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United States National Library of Medicine
Industrie: Library & information science
Number of terms: 152230
Number of blossaries: 0
Company Profile:
The National Library of Medicine (NLM), on the campus of the National Institutes of Health in Bethesda, Maryland, is the world's largest medical library. The Library collects materials and provides information and research services in all areas of biomedicine and health care.
Erythrocytes with protoplasmic projections giving the cell a thorny appearance.
Industry:Medical
1) A circumscribed melanosis consisting of a brown-pigmented, velvety verrucosity or fine papillomatosis appearing in the axillae and other body folds. It occurs in association with endocrine disorders, underlying malignancy, administration of certain drugs, or as in inherited disorder. 2) A skin disease characterized by gray-black warty patches usually situated in the axilla or groin or on elbows or knees and sometimes associated with cancer of abdominal viscera.
Industry:Medical
1) The twisted-ladder shape that two linear strands of DNA assume when complementary nucleotides on opposing strands bond together. 2) The description of the structure of a DNA molecule. A DNA molecule consists of two strands that wind around each other like a twisted ladder. Each strand has a backbone made of alternating groups of sugar (deoxyribose) and phosphate groups. Attached to each sugar is one of four bases: adenine (A), cytosine (C), guanine (G), or thymine (T). The two strands are held together by bonds between the bases, adenine forming a base pair with thymine, and cytosine forming a base pair with guanine.
Industry:Medical
Interruption or suppression of the expression of a gene at transcriptional or translational levels.
Industry:Medical
The instructions in a gene that tell the cell how to make a specific protein. A, C, G, and T are the "letters" of the DNA code; they stand for the chemicals adenine (A), cytosine (C), guanine (G), and thymine (T), respectively, that make up the nucleotide bases of DNA. Each gene's code combines the four chemicals in various ways to spell out three-letter "words" that specify which amino acid is needed at every step in making a protein.
Industry:Medical
1) A process, involving an individual or family, comprising: evaluation to confirm, diagnose, or exclude a genetic condition, malformation syndrome, or isolated birth defect; discussion of natural history and the role of heredity; identification of medical management issues; calculation and communication of genetic risks; provision of or referral for psychosocial support. 2) Guidance provided by a medical professional typically to individuals with an increased risk of having offspring with a specific genetic disorder and that includes providing information and advice concerning the probability of producing offspring with the disorder, prenatal diagnostic tests, and available treatments. 3) Genetic counseling is the professional interaction between a healthcare provider with specialized knowledge of genetics and an individual or family. The genetic counselor determines whether a condition in the family may be genetic and estimates the chances that another relative may be affected. Genetic counselors also offer and interpret genetic tests that may help to estimate risk of disease. The genetic counselor conveys information in an effort to address concerns of the client and provides psychological counseling to help families adapt to their condition or risk. Definition from: Talking Glossary of Genetic Terms from the National Human Genome Research Institute.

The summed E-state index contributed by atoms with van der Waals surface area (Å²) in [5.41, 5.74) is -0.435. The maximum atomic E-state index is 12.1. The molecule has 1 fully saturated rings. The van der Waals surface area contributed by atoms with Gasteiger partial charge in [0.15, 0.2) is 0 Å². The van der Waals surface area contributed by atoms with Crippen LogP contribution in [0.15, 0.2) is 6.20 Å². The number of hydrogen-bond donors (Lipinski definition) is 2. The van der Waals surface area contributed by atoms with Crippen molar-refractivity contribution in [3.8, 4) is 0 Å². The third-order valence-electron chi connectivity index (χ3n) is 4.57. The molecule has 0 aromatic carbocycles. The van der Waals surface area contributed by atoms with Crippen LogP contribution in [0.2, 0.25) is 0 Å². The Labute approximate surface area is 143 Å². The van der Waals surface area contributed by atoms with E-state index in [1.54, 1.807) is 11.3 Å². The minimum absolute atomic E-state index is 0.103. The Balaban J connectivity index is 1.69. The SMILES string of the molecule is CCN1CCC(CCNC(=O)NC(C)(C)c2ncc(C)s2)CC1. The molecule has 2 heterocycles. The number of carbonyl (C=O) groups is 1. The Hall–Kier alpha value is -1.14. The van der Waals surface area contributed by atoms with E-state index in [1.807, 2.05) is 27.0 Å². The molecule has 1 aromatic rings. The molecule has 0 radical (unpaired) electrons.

Industry:Medical
1) An ocular disease, occurring in many forms, having as its primary characteristics an unstable or a sustained increase in the intraocular pressure which the eye cannot withstand without damage to its structure or impairment of its function. The consequences of the increased pressure may be manifested in a variety of symptoms, depending upon type and severity, such as excavation of the optic disk, hardness of the eyeball, corneal anesthesia, reduced visual acuity, seeing of colored halos around lights, disturbed dark adaptation, visual field defects, and headaches. 2) A disease of the eye marked by increased pressure within the eyeball that can result in damage to the optic disk and gradual loss of vision.
Industry:Medical
1) Anemia due to decreased life span of erythrocytes. 2) Anemia caused by excessive destruction (as in chemical poisoning, infection, or sickle-cell anemia) of red blood cells.
Industry:Medical
DNA sequences of high susceptibility to mutation due to some inherent instability, tendency toward unequal crossing over, or chemical predisposition to single nucleotide substitutions; region where mutations are observed with greater frequency.
Industry:Medical
1) Severely deficient color perception, typically with monochromacy and reduced visual acuity. The atypical form can include normal visual acuity with pseudomonochromacy. 2) A visual defect marked by total color blindness in which the colors of the spectrum are seen as tones of white-gray-black.
Industry:Medical